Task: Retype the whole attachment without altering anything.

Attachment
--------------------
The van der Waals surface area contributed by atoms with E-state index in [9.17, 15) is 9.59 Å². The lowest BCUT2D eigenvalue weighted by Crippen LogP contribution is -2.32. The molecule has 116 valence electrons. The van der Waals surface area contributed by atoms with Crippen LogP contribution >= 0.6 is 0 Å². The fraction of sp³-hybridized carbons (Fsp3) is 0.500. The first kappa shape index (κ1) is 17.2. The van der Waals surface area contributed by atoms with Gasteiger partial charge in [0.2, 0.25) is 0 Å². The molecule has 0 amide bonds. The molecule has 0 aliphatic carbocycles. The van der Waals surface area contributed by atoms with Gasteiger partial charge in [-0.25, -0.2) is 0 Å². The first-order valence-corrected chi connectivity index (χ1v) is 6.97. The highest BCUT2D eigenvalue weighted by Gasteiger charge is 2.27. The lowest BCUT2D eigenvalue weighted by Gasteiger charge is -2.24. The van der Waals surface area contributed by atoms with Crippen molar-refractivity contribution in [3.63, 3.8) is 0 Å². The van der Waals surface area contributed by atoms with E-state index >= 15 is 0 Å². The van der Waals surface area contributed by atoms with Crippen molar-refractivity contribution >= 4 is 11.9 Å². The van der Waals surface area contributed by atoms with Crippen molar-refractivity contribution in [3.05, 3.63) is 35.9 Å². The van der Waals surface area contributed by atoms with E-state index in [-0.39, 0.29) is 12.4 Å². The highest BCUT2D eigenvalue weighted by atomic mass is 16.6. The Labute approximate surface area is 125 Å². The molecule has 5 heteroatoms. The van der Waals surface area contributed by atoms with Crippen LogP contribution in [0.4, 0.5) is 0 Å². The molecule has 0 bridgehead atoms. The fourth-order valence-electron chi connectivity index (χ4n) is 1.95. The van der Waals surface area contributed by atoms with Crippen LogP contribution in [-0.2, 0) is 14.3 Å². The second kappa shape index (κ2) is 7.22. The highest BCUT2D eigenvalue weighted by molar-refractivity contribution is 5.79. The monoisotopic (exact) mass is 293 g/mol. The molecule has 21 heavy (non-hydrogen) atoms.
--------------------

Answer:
The van der Waals surface area contributed by atoms with E-state index in [9.17, 15) is 9.59 Å². The lowest BCUT2D eigenvalue weighted by Crippen LogP contribution is -2.32. The molecule has 116 valence electrons. The van der Waals surface area contributed by atoms with Crippen LogP contribution >= 0.6 is 0 Å². The fraction of sp³-hybridized carbons (Fsp3) is 0.500. The first kappa shape index (κ1) is 17.2. The van der Waals surface area contributed by atoms with Gasteiger partial charge in [0.2, 0.25) is 0 Å². The molecule has 0 amide bonds. The molecule has 0 aliphatic carbocycles. The van der Waals surface area contributed by atoms with Gasteiger partial charge in [-0.25, -0.2) is 0 Å². The first-order valence-corrected chi connectivity index (χ1v) is 6.97. The highest BCUT2D eigenvalue weighted by Gasteiger charge is 2.27. The lowest BCUT2D eigenvalue weighted by Gasteiger charge is -2.24. The van der Waals surface area contributed by atoms with Crippen molar-refractivity contribution in [3.63, 3.8) is 0 Å². The van der Waals surface area contributed by atoms with E-state index >= 15 is 0 Å². The van der Waals surface area contributed by atoms with Crippen molar-refractivity contribution >= 4 is 11.9 Å². The van der Waals surface area contributed by atoms with Crippen molar-refractivity contribution in [3.05, 3.63) is 35.9 Å². The van der Waals surface area contributed by atoms with E-state index in [-0.39, 0.29) is 12.4 Å². The highest BCUT2D eigenvalue weighted by atomic mass is 16.6. The Labute approximate surface area is 125 Å². The molecule has 5 heteroatoms. The van der Waals surface area contributed by atoms with Crippen LogP contribution in [0.4, 0.5) is 0 Å². The molecule has 0 bridgehead atoms. The fourth-order valence-electron chi connectivity index (χ4n) is 1.95. The van der Waals surface area contributed by atoms with Crippen LogP contribution in [-0.2, 0) is 14.3 Å². The second kappa shape index (κ2) is 7.22. The highest BCUT2D eigenvalue weighted by molar-refractivity contribution is 5.79. The monoisotopic (exact) mass is 293 g/mol. The molecule has 21 heavy (non-hydrogen) atoms.